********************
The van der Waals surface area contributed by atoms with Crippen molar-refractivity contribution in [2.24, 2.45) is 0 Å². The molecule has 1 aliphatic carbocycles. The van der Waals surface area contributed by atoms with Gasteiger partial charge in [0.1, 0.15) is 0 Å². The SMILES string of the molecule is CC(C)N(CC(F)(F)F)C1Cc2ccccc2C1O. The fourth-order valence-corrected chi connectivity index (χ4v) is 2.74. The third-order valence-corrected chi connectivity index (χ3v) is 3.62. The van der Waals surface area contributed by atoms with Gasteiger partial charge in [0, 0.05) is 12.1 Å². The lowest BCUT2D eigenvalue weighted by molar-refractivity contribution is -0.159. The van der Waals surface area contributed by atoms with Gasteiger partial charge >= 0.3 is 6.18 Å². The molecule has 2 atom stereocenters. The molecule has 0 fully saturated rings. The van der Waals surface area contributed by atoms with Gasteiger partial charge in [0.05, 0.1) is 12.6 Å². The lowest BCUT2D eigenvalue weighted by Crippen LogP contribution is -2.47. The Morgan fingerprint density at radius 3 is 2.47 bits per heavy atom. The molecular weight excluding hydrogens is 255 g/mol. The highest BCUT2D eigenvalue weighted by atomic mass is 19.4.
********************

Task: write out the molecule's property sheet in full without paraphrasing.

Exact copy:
The van der Waals surface area contributed by atoms with Crippen molar-refractivity contribution in [2.24, 2.45) is 0 Å². The molecule has 1 aliphatic carbocycles. The van der Waals surface area contributed by atoms with Gasteiger partial charge in [0.1, 0.15) is 0 Å². The SMILES string of the molecule is CC(C)N(CC(F)(F)F)C1Cc2ccccc2C1O. The fourth-order valence-corrected chi connectivity index (χ4v) is 2.74. The third-order valence-corrected chi connectivity index (χ3v) is 3.62. The van der Waals surface area contributed by atoms with Gasteiger partial charge in [0, 0.05) is 12.1 Å². The lowest BCUT2D eigenvalue weighted by molar-refractivity contribution is -0.159. The van der Waals surface area contributed by atoms with Gasteiger partial charge >= 0.3 is 6.18 Å². The molecule has 2 atom stereocenters. The molecule has 0 fully saturated rings. The van der Waals surface area contributed by atoms with Gasteiger partial charge in [0.05, 0.1) is 12.6 Å². The lowest BCUT2D eigenvalue weighted by Crippen LogP contribution is -2.47. The Morgan fingerprint density at radius 3 is 2.47 bits per heavy atom. The molecular weight excluding hydrogens is 255 g/mol. The highest BCUT2D eigenvalue weighted by atomic mass is 19.4.